Australia Eases Policy on Children in Refugee Swap Plan

Posted June 5th, 2011 at 11:30 pm (UTC-5)
Leave a comment

Australia is backing away from a plan to send unaccompanied children to Malaysia as part of a refugee swap arrangement with Malaysia.

Immigration Minister Chris Bowen said in a radio interview Monday the government will now assess children on an individual basis under the plan, which had drawn harsh criticism.

The United Nations refugee agency said Friday it could not support the proposed swap, which would send 800 undocumented asylum seekers to Malaysia for processing, as long as unaccompanied children were included. The agency Monday welcomed Mr. Bowen's statement, but said it will seek human rights guarantees before endorsing the final agreement.

The U.N. High Commissioner for Human Rights has also criticized the plan, complaining that Malaysia has not ratified international treaties on torture and the treatment of refugees.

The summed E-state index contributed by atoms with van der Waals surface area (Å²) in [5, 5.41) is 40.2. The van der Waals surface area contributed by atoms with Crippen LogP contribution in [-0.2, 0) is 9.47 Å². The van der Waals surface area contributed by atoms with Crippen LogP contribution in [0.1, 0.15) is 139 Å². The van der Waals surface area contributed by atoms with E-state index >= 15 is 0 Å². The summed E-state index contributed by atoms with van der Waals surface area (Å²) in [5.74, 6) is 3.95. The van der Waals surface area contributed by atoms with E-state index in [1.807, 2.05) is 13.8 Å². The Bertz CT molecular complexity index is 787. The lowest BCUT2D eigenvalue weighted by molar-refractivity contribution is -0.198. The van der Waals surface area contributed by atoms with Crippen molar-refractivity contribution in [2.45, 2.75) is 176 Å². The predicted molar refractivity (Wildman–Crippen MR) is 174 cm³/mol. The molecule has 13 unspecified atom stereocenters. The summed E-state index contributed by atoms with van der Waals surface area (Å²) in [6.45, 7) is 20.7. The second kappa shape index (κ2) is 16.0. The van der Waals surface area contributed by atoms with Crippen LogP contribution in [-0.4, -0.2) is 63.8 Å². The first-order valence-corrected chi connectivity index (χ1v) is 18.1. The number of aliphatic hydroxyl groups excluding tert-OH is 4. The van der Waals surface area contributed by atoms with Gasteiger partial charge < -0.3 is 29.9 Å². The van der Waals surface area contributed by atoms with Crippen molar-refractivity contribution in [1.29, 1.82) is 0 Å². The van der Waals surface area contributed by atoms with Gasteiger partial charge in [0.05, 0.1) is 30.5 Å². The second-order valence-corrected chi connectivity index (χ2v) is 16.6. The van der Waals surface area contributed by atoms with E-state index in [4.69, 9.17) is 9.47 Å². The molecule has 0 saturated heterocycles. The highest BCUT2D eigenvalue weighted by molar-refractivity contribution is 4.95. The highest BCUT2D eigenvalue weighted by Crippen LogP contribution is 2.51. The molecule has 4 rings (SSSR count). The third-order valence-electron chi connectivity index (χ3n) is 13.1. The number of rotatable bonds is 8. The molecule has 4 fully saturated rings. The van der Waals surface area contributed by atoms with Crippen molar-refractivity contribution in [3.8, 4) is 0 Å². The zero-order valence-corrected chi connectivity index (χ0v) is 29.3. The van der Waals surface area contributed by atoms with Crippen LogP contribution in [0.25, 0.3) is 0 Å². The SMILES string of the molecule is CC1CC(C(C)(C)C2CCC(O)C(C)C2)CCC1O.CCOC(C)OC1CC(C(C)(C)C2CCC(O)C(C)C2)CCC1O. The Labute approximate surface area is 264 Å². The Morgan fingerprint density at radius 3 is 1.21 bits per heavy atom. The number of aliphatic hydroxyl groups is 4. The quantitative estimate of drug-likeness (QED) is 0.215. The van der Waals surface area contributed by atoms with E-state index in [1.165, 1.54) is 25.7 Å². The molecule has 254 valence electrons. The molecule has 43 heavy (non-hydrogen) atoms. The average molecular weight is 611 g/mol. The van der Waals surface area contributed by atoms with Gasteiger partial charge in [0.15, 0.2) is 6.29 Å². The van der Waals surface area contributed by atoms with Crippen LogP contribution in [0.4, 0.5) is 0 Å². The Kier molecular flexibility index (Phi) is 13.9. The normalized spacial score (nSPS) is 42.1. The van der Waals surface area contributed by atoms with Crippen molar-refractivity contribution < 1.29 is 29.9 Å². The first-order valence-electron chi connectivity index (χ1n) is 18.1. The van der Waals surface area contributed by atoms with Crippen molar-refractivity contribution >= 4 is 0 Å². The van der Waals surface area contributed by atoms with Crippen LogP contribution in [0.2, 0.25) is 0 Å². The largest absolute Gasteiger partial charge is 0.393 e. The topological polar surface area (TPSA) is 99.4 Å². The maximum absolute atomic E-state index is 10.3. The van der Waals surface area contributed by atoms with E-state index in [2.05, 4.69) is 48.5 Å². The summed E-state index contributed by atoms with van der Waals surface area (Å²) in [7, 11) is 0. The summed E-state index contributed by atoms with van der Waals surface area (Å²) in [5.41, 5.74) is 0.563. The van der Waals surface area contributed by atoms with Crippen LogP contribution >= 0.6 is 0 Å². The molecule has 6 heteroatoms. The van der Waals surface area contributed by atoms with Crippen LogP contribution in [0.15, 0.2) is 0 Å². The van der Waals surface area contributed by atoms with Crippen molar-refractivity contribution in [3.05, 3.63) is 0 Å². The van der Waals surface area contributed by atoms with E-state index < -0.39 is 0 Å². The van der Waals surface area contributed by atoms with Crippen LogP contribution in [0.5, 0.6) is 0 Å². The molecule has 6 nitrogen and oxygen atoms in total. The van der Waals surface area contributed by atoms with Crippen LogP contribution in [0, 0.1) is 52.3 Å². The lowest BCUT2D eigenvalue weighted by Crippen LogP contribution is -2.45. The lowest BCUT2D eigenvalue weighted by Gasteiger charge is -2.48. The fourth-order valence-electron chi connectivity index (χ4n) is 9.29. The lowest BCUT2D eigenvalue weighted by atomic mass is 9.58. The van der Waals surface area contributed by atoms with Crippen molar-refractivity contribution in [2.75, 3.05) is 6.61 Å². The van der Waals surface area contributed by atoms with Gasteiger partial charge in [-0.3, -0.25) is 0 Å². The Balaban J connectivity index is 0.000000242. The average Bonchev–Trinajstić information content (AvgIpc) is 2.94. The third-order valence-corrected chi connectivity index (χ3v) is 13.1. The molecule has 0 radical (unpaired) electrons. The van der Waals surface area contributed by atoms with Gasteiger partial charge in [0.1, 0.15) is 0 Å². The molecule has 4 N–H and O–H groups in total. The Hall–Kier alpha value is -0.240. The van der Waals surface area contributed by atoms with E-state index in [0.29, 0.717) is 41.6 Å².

Officials announced the deal with Malaysia last month, but it has yet to be signed. In return for taking 800 refugees from Australia, Malaysia would send Australia 4,000 refugees whose status has already been certified.

Australian immigration officials have long been looking for ways to deter asylum seekers from entering the country illegally, especially those who come by sea in often rickety boats. It detains those who enter illegally until their asylum claims are processed.

Officials have been especially concerned about growing numbers of parents who are putting their children on boats and sending them on a dangerous sea journey from Indonesia and other Pacific islands.

Each year, Australia accepts more than 10,000 refugees who have gone through international asylum programs.